Skip to main content

Meet the artists making comics in Seattle’s historic drawbridges

Published on October 1, 2020

Looking northeast at the University Bridge from the taller Ship Canal Bridge, both of which cross the Lake Washington Ship Canal in Seattle.
Looking northeast at the University Bridge from the taller Ship Canal Bridge, both of which cross the Lake Washington Ship Canal in Seattle. Image Credit: SounderBruce (CC ASA 4.0)

Seattle is home to more than a hundred bridges, four of which are historic bascule bridges spanning the Lake Washington Ship Canal — the massive earthmoving project that took from 1911 to 1917. Also known as drawbridges, the Montlake, University, Fremont and Ballard crossings are operated by bridgetenders who work in the towers and lift the double leaves to let boats pass underneath.

But starting this month, two empty towers will be occupied by two artists in residence: E.T. Russian at the University Bridge and Roger Fernandes at the Fremont Bridge. Instead of operating the spans, the Seattle artists will be responsible for exploring the history and significance of the bridges, and translating that experience into new artistic work.

“We ask the artists to be inspired by [the bridges],” says Maija McKnight, the Office of Arts and Culture project manager, who is guiding this year’s residency. “They’re on site to see them open and close and to think about the roles bridges play.”

The bridge residency is a joint program of Office of Arts and Culture and the Seattle Department of Transportation. Each resident is awarded three months of studio time in the tower (it is not a residential space) and $10,000. The first resident was muralist Kristen Ramirez, who in 2009 created a voicemail line where people could share memories of the Fremont bridge. She then made the recordings into an audio collage and broadcast it over bridge speakers.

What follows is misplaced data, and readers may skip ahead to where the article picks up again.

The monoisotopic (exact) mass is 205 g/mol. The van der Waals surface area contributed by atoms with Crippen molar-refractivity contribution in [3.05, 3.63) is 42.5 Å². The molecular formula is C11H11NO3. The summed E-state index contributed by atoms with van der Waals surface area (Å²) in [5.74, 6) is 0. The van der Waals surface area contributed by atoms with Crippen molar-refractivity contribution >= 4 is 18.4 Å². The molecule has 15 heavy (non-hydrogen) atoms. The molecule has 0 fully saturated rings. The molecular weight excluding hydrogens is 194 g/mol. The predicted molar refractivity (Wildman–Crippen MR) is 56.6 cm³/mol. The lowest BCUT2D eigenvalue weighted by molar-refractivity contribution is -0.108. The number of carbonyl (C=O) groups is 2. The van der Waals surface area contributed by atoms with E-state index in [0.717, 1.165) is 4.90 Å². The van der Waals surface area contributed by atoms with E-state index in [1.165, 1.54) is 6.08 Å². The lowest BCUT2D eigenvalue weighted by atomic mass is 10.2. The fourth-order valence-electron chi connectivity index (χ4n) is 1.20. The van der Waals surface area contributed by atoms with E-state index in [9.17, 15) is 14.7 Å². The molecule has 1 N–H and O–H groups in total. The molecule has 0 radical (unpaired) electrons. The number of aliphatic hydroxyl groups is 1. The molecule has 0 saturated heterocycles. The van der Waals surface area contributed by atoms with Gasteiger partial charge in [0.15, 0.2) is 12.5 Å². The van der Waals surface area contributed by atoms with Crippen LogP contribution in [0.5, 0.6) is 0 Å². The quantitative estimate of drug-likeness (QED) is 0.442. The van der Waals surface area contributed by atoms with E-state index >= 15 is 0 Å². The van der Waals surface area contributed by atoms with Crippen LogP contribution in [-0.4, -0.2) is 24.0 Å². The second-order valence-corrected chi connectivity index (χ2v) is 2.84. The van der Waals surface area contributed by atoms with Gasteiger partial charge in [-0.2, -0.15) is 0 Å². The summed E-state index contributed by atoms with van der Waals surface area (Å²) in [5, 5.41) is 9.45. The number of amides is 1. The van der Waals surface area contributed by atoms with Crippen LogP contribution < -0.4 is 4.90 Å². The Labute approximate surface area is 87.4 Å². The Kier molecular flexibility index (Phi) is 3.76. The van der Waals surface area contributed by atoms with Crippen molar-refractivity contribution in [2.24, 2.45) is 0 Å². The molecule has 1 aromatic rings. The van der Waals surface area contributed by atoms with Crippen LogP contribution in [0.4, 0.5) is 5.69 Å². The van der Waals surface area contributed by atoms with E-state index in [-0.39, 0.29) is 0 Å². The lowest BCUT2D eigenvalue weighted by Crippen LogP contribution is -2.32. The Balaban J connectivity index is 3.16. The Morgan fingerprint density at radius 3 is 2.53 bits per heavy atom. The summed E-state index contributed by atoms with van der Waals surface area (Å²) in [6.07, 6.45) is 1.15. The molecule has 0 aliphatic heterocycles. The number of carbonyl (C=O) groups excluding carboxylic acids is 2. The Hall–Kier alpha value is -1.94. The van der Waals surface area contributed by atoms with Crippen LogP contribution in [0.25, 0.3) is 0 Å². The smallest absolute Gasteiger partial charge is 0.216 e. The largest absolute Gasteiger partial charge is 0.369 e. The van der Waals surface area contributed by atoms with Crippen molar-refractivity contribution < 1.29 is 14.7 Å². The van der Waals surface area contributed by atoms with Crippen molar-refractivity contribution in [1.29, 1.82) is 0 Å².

On a recent Sunday, Russian (who uses they/them pronouns) was getting situated at the University Bridge.

Pulling out their keys to the tower, Russian, 42, mentions that the building isn’t compliant with the Americans with Disabilities Act, and begins ascending the narrow red staircase that leads to an 11-by-19-foot room with a 360-degree view of the surrounding water: Portage Bay to the east and Lake Union to the west. The room has a bathroom and seven windows, one with an air conditioning unit. The location is perfect for Russian, who works most of the week at the nearby University of Washington Medical Center as a physical therapist.

“I’m really excited,” Russian says, as cyclists speed by. “The University Bridge is a drawbridge, so it’s very dynamic, tons of people walk and run across the bridge every day, plus all the boats going by underneath —” then a boat’s air horn interrupts them.


Continue reading at Crosscut.

Originally written by Agueda Pacheco Flores for Crosscut.  
Search by categories

Twitter Feed